Shop talk: Slip through airport security in patriotic flats
It's hard to beat a ballet flat when it comes to slipping through the airport security line with minimal shoelessness. A new collection from 91-year-old Spanish company Pretty Ballerinas, debuting this spring, underscores the globetrotting aesthetic. The "Around the World" line has nine styles, inspired by the flags of Argentina, Brazil, Canada, France, Germany, Italy, Japan, the U.S., and of course, Spain. (There's also a riff on the Union Jack that is part of the company's core collection.)
I'm personally partial to the Brazil and Argentina styles—if only because their color palettes are less common—but the Japan also has a cool minimalist look. There's just one catch: The flats go for a steep $195–275 per pair. Check them out at prettyballerinas.us.
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Kayak teams up with Yapta to let you track fare changes
Two websites that Budget Travel raves about--Yapta and Kayak--are now working together in a helpful way for travelers. Yapta helps you keep tabs on fare changes before and after you book your flight, so you can get any applicable vouchers or refunds from the airline if the price for your exact flight drops after you book. Kayak has now integrated Yapta's service into its search results. It's not happening right away, though. It'll take several weeks before you notice the Yapta "track price drops" button appear on Kayak search results. But immediately as of today, Kayak's flight search tool appears on the Yapta.com. To be eligible for a refund if the price drops, you need to book directly with the airline. Yapta spokesperson Jeff Pecor points out that,"If you book through an online travel agency, you're not going to be protected by the airline's "guaranteed airfare policy." The beauty of Kayak is that they give you the option to book the flight directly with the airline (in addition to giving you the option to book through an online travel agency, such as Orbitz." EARLIER Get money back when prices drop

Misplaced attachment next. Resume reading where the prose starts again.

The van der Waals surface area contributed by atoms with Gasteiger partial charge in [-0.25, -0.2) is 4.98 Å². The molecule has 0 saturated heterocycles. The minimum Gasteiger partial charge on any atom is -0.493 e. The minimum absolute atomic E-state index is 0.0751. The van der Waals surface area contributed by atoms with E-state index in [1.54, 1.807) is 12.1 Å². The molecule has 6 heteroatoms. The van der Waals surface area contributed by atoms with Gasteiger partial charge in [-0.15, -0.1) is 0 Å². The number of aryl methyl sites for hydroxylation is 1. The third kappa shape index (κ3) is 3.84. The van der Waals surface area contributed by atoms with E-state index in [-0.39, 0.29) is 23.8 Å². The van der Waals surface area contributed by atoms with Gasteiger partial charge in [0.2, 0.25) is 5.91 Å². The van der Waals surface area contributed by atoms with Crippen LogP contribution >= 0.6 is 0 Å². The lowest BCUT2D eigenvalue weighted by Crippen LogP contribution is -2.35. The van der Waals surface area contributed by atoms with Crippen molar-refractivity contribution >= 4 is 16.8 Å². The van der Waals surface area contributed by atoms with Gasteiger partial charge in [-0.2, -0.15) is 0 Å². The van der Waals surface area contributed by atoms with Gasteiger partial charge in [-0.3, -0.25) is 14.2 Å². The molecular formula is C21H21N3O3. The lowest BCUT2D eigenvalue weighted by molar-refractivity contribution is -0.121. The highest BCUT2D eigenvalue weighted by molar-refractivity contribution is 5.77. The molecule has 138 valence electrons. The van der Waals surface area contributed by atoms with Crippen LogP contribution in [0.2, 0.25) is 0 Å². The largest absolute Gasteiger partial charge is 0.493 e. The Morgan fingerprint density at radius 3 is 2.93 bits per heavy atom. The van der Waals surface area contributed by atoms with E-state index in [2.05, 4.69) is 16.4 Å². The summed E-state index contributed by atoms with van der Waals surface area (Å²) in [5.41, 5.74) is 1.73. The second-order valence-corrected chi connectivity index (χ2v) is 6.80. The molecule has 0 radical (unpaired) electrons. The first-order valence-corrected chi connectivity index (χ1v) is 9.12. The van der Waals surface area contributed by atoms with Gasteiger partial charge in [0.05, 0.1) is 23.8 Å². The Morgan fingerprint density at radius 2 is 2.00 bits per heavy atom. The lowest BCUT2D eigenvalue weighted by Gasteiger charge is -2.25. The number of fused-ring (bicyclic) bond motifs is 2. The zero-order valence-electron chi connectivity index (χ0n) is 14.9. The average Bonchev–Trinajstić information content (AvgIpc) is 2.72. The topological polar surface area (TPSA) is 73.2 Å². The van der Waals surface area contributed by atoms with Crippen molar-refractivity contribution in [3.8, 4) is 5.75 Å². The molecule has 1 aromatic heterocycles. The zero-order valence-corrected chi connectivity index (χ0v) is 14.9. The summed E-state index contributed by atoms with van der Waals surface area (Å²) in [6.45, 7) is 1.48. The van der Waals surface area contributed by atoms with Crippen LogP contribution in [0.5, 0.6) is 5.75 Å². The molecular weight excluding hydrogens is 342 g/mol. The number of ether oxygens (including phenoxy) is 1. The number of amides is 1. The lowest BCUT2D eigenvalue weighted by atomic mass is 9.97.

TripTracker: Whip up a no-fuss, insta-itinerary
Today the newly launched website TripTracker called itself to our attention for finding a way to save us from the sin of sloth. The site manages your itineraries similar to TripIt, which we've blogged about before. But it fully automates the process so you don't even have to email or upload info. You punch in your frequent flier and rewards program info once (United, AA, Starwood, Hilton, Hertz, Avis, etc.) and then every time there is an update to those accounts (such as when you make a reservation for a flight or a hotel), the data appears in the application. Glance at your trip's essential details, from hotel booking confirmation codes to the address of a key restaurant booked through OpenTable. Access the info from a PC or smartphone on the go. Your itinerary is presented in creative, helpful ways, such as a map of your flight route with live weather radar, live terminal and gate info, and your hotel's location plotted on a map. Bonus: It's free, but advertising-supported. (The ad-free version costs a buck.) TripTracker is not a product of some fly-by-night Internet startup. Instead, it's run by a Pageonce, a company that's already the top personal finance application across iPhone, BlackBerry, Android. Here at This Just In, we're just psyched someone has found a way to round up every important detail of our upcoming trip, so we have one less thing to worry about. But we haven't had a chance to take this new service during an actual trip yet. (It only launched with car rentals last Friday, and flights and hotels the week before.) If you have thoughts in the meantime, feel free to chime in. Details at TripTracker EARLIERTripIt rolls out flight monitoring perks for a fee Budget Travel's favorite apps plus more favorite apps Get money back when prices drop iPhone: Top language translation apps
New site PackLate lets you rent a place after all